Teaching Profession

Teachers Turn Craze Over Fidget Spinners Into Academic Lessons

By Brenda Iasevoli — May 24, 2017 2 min read
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Are fidget spinners helping antsy students to sit still and concentrate on their lessons, or are they just driving kids (and teachers) to distraction? Education Week‘s Kristine Kim explores the controversy over the toy’s classroom takeover in this Teaching Now blog.

Some schools have outright banned the twirling gadgets, or allow kids to operate them only if they follow strict rules. Yet some teachers have leveraged the craze as a way to teach writing, science, technology, and math, among other subjects.

Amy Garay, a 3rd grade teacher at Canopy Oaks Elementary in Tallahassee, Fla., uses fidget spinners as a jumping off point for all manner of lessons, reports the Tallahassee Democrat. In a science lesson, she guides her students to make hypotheses about how the spinners work.

“We’re having them compare and asking things like, are the weights different and as a result, do some spin faster than others? Does the circumference and the size make a difference?” Garay told the Tallahassee Democrat.

Her students test out their hypotheses and record the data in charts and graphs. And they don’t stop at scientific experiments. Garay’s students write opinion pieces arguing for or against the use of fidget spinners in the classroom. They even dabble in their own design mock-ups and write up marketing strategies.

Some teachers are taking lessons beyond the design stage. Their students are creating fidget spinners using 3-D printers. Nolan Wrage, an engineering tech teacher at McKinley Middle School in Cedar Rapids, Iowa, leveraged his students’ interest in the toy into lessons on the engineering-design process, reports the Gazette. Students noticed, for instance, that spinners that are too thin broke too easily, while those that are too large don’t fit on the palm of the hand to spin.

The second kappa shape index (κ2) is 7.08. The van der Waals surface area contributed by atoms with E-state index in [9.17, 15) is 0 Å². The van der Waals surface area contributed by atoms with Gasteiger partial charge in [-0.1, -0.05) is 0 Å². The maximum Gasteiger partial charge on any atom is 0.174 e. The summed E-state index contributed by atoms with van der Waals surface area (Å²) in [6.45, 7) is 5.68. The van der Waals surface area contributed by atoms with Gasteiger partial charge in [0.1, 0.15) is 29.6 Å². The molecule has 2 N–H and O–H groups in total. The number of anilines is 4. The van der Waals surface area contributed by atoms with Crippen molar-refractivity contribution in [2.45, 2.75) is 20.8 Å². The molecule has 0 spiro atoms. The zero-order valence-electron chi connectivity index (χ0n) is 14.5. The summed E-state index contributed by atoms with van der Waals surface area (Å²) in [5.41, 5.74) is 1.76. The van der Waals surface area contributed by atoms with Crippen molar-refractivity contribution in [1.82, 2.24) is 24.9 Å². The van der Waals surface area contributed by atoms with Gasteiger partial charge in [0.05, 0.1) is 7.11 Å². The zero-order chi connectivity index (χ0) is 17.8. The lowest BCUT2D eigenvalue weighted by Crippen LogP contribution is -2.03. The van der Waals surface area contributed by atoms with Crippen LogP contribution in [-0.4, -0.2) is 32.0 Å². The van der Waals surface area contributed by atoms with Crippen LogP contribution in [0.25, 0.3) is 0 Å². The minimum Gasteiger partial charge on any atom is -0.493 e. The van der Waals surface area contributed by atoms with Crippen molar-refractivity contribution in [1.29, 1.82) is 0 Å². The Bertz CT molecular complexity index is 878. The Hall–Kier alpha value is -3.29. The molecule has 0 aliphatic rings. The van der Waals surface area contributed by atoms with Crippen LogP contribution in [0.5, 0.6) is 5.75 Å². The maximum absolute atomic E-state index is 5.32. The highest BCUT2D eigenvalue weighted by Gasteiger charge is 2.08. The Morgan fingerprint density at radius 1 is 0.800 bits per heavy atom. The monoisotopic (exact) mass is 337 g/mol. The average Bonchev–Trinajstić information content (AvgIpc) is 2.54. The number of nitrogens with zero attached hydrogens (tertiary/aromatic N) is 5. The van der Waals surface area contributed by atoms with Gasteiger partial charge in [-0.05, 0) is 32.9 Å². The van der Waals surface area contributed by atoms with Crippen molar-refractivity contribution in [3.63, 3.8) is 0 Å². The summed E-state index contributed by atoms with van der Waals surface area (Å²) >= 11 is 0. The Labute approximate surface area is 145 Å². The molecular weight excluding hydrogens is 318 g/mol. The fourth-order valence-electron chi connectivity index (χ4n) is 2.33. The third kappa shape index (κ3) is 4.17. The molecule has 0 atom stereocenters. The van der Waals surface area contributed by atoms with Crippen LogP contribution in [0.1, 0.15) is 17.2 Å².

Wrage turned a potentially distracting toy into a lesson where students tackled the engineering-design process—making mistakes and finding solutions for them—with particular investment because they were creating something they really wanted. “This project fit seamlessly into our study of design and modeling, and the best part was that every single student was on task,” he told the Gazette. “They were dialed in and ready to go. I almost had to slow them down at times.”

For teachers who want to take on the science behind how the spinners work, the Teaching Channel lays out the particulars, answering questions like “What’s in the middle that makes it spin?” or “How can it stay upright?” Also available are tips on how to spin the gadget into all kinds of extension activities, including maker lessons using Lego bricks, K’nex or other materials.

Do you think it’s a good idea to use fidget spinners in academic lessons? Share your thoughts in the comments section.

A version of this news article first appeared in the Teacher Beat blog.